The wealth management industry exists because the economy needs capital for investment and because the individual needs a return on their capital.
Today’s financial services industry has grown up around these two mutually dependent needs.
The problem that exists is how to distribute products and investments to the consumer and how to manage the capital invested.
As discussed throughout this site, the problem of distributing products and investments and of managing products and investments is not managed efficiently by the industry. There is insufficient expertise and resources to manage wealth effectively under traditional asset management techniques.
While the industry has developed tools to deliver portfolios and wealth management solutions, these tend to be very expensive, do not relate to financial needs, cannot effectively manage risk or return and are primarily concerned with product distribution.
At the present moment in time the product providers and product managers and the sellers of wealth management products and solutions are too closely related. While the industry does not efficiently manage wealth for the average individual, it does quite nicely for itself. Indeed, financial services in most developed economies is either the single biggest or one of the biggest components of the economy.
Think of the financial service's industry as an old water pipe, leaking water and in need of repair. The water company is not losing any money because it is charging you for the privilege, but you are!
Many say that the industry is in a transition from a transaction led services industry to an advice led financial services industry. This is not really the case. While the development of advice based solutions may be happening at the margin, the product and transaction structure of the industry remains firmly intact, protected by statute, minimum standards and regulation that limits competition and, by the limited application of the technological advances of our age.
Most of the software developed in the financial services industry to date has been focused on how to sell more products and transactions, in other words, how to sell more of the same.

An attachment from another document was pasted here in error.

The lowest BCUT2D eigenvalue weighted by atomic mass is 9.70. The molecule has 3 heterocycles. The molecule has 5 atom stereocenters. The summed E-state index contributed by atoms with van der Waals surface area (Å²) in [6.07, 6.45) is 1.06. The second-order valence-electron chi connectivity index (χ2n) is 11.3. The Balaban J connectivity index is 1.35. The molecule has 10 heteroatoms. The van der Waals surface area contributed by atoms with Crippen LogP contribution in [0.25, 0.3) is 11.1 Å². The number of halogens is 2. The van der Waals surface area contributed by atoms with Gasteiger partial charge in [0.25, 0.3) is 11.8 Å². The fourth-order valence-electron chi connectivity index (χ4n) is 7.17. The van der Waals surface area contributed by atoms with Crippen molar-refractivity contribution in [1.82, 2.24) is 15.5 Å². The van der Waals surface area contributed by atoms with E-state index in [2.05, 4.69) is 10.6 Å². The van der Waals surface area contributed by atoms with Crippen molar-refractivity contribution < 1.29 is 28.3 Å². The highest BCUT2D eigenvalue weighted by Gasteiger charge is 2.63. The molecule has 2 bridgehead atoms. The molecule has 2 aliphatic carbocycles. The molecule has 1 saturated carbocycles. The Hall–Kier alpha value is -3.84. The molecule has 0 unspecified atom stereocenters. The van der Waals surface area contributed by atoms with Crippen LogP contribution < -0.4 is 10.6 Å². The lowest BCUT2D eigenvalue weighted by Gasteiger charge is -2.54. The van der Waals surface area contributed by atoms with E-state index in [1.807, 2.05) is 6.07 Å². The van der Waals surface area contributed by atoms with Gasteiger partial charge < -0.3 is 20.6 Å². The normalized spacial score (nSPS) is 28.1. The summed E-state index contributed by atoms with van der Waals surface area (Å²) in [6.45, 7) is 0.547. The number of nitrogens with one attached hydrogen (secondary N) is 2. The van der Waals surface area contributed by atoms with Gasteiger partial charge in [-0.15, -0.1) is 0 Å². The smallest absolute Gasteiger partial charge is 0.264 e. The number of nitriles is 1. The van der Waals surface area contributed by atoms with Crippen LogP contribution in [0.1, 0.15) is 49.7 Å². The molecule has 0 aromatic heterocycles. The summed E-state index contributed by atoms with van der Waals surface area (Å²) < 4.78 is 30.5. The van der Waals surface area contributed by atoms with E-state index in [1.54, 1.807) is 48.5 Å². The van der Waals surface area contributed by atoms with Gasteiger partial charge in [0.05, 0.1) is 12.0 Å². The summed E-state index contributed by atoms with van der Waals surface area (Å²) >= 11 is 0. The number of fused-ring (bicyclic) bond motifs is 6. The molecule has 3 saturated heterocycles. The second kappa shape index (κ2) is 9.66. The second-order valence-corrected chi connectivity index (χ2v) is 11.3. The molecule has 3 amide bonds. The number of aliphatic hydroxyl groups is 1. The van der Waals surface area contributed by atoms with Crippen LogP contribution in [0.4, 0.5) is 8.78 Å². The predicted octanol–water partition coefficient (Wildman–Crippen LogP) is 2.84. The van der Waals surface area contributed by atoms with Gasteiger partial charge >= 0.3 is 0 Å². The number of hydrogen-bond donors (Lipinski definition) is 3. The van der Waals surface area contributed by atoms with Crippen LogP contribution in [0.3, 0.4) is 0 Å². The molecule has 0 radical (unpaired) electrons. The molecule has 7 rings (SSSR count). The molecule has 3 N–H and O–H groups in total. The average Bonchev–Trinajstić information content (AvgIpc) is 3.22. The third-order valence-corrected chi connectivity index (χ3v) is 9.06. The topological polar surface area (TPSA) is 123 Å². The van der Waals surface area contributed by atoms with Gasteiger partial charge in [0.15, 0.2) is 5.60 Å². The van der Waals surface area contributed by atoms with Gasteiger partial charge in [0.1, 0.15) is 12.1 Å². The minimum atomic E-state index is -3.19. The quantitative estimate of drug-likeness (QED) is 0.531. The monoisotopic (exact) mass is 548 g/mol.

All that has happened to date, for the vast majority of individuals, is that the name of the game has changed, but the game remains the same.
The image of the industry and the sophistication of its product offerings may be in transition, but the fundamentals underlying the industry itself are not.
The transition when it finally happens will not be a transition but a revolution and will therefore not be without problems. This very fact underlines clarifies the problems experienced by the Ontario Securities Commission in trying to push its fair dealing model between 2002 and 2005. No vested interest is going to voluntarily change the rules of the game.
Why will it be a revolution?
The next stage of the development of the financial services industry will be the integration of the management of financial assets and financial needs.
These systems would be capable of delivering portfolio constructs built from the basic investment elements, without the need for complex, awkward, expensive products and without the need for a labour intensive work force. More importantly these centralised services structures can be run by much lower labour input, will source the cheapest and the best quality asset management, and wealth management products, separating the relationship between the consumer and the transaction.
An entire way of life, product sales and transaction remuneration, would be removed in a very short space of time and there will be considerable upheaval when this happens. Product sales will be relegated to selling to central investment services companies and while individuals will be able to buy products on their own, they will be from virtual financial services supermarkets.
In Canada the structure of the industry and the regulation of the industry places further barriers preventing the necessary transition.
Insurance, mutual funds, stock selection and management and product transactions are treated as four separate wealth management functions and are separately regulated. The current status quo favours the product sellers and not the consumers.
The industry of the future will be different. As discussed in the TAMRIS March 2006 Report on magic numbers and safe withdrawal rates, technology will allow highly personalized advanced wealth management solutions to be delivered at a fraction of the current costs of wealth management.